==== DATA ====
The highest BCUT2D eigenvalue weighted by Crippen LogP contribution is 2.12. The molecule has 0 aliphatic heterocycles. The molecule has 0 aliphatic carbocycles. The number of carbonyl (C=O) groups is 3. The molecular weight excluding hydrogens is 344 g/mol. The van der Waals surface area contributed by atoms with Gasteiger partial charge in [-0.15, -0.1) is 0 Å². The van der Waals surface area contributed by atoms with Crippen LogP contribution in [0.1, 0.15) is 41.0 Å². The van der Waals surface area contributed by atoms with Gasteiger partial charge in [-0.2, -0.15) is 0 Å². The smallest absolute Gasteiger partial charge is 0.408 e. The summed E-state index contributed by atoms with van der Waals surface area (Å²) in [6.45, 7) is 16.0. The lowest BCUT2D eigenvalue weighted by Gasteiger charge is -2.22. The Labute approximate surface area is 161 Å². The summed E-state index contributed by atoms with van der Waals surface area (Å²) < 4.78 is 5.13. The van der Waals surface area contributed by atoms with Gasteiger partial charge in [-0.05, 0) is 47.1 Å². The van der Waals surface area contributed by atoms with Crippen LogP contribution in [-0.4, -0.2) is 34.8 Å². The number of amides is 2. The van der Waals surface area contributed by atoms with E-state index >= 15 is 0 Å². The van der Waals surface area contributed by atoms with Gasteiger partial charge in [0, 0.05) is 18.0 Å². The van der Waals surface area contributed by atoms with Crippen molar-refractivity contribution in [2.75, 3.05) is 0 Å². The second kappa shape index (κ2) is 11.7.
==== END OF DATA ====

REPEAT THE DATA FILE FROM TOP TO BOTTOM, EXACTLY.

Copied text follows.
The highest BCUT2D eigenvalue weighted by Crippen LogP contribution is 2.12. The molecule has 0 aliphatic heterocycles. The molecule has 0 aliphatic carbocycles. The number of carbonyl (C=O) groups is 3. The molecular weight excluding hydrogens is 344 g/mol. The van der Waals surface area contributed by atoms with Gasteiger partial charge in [-0.15, -0.1) is 0 Å². The van der Waals surface area contributed by atoms with Crippen LogP contribution in [0.1, 0.15) is 41.0 Å². The van der Waals surface area contributed by atoms with Gasteiger partial charge in [-0.2, -0.15) is 0 Å². The smallest absolute Gasteiger partial charge is 0.408 e. The summed E-state index contributed by atoms with van der Waals surface area (Å²) in [6.45, 7) is 16.0. The lowest BCUT2D eigenvalue weighted by Gasteiger charge is -2.22. The Labute approximate surface area is 161 Å². The summed E-state index contributed by atoms with van der Waals surface area (Å²) < 4.78 is 5.13. The van der Waals surface area contributed by atoms with Gasteiger partial charge in [-0.05, 0) is 47.1 Å². The van der Waals surface area contributed by atoms with Crippen LogP contribution in [-0.4, -0.2) is 34.8 Å². The number of amides is 2. The van der Waals surface area contributed by atoms with E-state index >= 15 is 0 Å². The van der Waals surface area contributed by atoms with Gasteiger partial charge in [0, 0.05) is 18.0 Å². The van der Waals surface area contributed by atoms with Crippen molar-refractivity contribution in [2.75, 3.05) is 0 Å². The second kappa shape index (κ2) is 11.7.